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Contracts

University of Missouri School of Law

Arbitration

Publication Year

Articles 1 - 5 of 5

Full-Text Articles in Law

Building Bridges To Consumer Remedies In International Econflicts, Amy J. Schmitz Jan 2012

Building Bridges To Consumer Remedies In International Econflicts, Amy J. Schmitz

Faculty Publications

Consumer purchases over the Internet (“ePurchases”) are on the rise, thereby causing an increase in conflicts regarding these purchases (“eConflicts”). Furthermore, these conflicts are increasingly international as consumers purchase goods over the Internet not knowing or caring where the seller is physically located. The problem is that if the purchase goes awry, consumers are often left without recourse due to the futility of pursing international litigation and the textured law and policy regarding enforcement of private dispute resolution procedures, namely arbitration. The United States strictly enforces arbitration contracts in business-to-consumer (“B2C”) relationships, while other countries have refused or limited enforcement …


Pizza-Box Contracts: True Tales Of Consumer Contracting Culture, Amy J. Schmitz Apr 2010

Pizza-Box Contracts: True Tales Of Consumer Contracting Culture, Amy J. Schmitz

Faculty Publications

Do you ask for contract or purchase terms prior to completing your everyday purchases? Do you first read the pizza box before paying the pizza delivery guy or gal? Typical consumers do not ask for or read their contracts prepurchase, and companies have become accustomed to burying purchase terms in product packaging or Internet links. These postpurchase, rolling, or “pizza-box” contracts have therefore become the norm in the consumer marketplace, and courts generally enforce them as legitimate contracts. This Article discusses varying theoretical perspectives on enforcement of these pizza-box contracts, and explores the available empirical data bearing on the legitimacy …


Embracing Unconscionability’S Safety Net Function, Amy J. Schmitz Oct 2008

Embracing Unconscionability’S Safety Net Function, Amy J. Schmitz

Faculty Publications

Despite courts' and commentators' denial of morality and focus on efficiency in contract law, fairness and flexibility have remained the bedrocks of the unconscionability doctrine. This Article therefore departs from the popular formalist critiques of unconscionability that urge for the doctrine's demise or constraint based on claims that its flexibility and lack of clear definition threaten efficiency in contract law. Contrary to this formalist trend, this Article proposes that unconscionability is necessarily flexible and contextual in order to serve its historical and philosophical function of protecting core human values. Unconscionability is not frivolous gloss on classical contract law. Instead, it …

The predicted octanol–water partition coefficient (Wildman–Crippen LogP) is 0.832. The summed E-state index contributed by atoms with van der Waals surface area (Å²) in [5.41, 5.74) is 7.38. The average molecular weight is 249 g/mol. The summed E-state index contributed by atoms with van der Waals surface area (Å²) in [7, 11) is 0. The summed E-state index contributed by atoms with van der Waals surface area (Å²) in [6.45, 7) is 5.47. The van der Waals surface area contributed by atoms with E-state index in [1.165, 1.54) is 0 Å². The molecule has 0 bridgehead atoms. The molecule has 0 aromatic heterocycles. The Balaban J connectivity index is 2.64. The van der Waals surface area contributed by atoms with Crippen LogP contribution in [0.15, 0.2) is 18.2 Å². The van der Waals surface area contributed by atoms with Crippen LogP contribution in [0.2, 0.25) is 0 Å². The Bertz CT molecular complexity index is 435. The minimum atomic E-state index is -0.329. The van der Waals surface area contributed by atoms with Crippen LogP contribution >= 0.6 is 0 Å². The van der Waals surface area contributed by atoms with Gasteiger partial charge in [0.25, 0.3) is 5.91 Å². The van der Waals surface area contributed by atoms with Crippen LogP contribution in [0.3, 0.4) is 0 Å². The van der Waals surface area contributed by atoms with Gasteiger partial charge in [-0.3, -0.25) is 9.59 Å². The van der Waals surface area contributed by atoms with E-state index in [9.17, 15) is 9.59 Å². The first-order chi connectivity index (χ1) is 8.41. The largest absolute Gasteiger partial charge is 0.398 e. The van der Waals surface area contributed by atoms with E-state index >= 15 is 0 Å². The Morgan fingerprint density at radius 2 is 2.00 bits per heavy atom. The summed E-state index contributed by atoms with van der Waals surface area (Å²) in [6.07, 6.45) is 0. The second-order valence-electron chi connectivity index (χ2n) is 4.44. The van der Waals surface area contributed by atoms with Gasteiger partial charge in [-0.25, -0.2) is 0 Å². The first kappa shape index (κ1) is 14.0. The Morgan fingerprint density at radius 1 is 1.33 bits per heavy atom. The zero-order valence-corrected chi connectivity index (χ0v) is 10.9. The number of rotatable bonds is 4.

Consideration Of 'Contracting Culture' In Enforcing Arbitration Provisions, Amy J. Schmitz Oct 2007

Consideration Of 'Contracting Culture' In Enforcing Arbitration Provisions, Amy J. Schmitz

Faculty Publications

The Federal Arbitration Act mandates strict and uniform enforcement of standardized pre-dispute arbitration provisions. This may not be proper, however, in light of the importance of context with respect to these provisions. This Article therefore seeks to remind courts of the importance of exchange context by proposing a "contracting culture" continuum for enforcing these arbitration provisions that acknowledges the impacts of these provisions in a particular communal context. "Contracting culture" encompasses economic and non-economic relational factors that impact dispute resolution agreements, but go beyond common conceptions of "culture" focused on ethnicity, nationality, or religion. It also explores beyond the primary …


Dangers Of Deference To Form Arbitration Provisions, Amy J. Schmitz Jul 2007

Dangers Of Deference To Form Arbitration Provisions, Amy J. Schmitz

Faculty Publications

This Article is part of my larger project exploring what I call "contracting culture," which borrows from legal realism and relational contract theory by considering contextual factors such as negotiators' relations, understandings, and values. As part of this project, I am pursuing various threads, including empirical studies of how contracting realities impact arbitration. In this Article, however, I focus on how these realities in business to consumer contracts combine with the Federal Arbitration Act and formulaic contract law to foster dangerous deference to form arbitration provisions. The Article then invites procedural reforms and offers suggestions for regulations aimed to temper …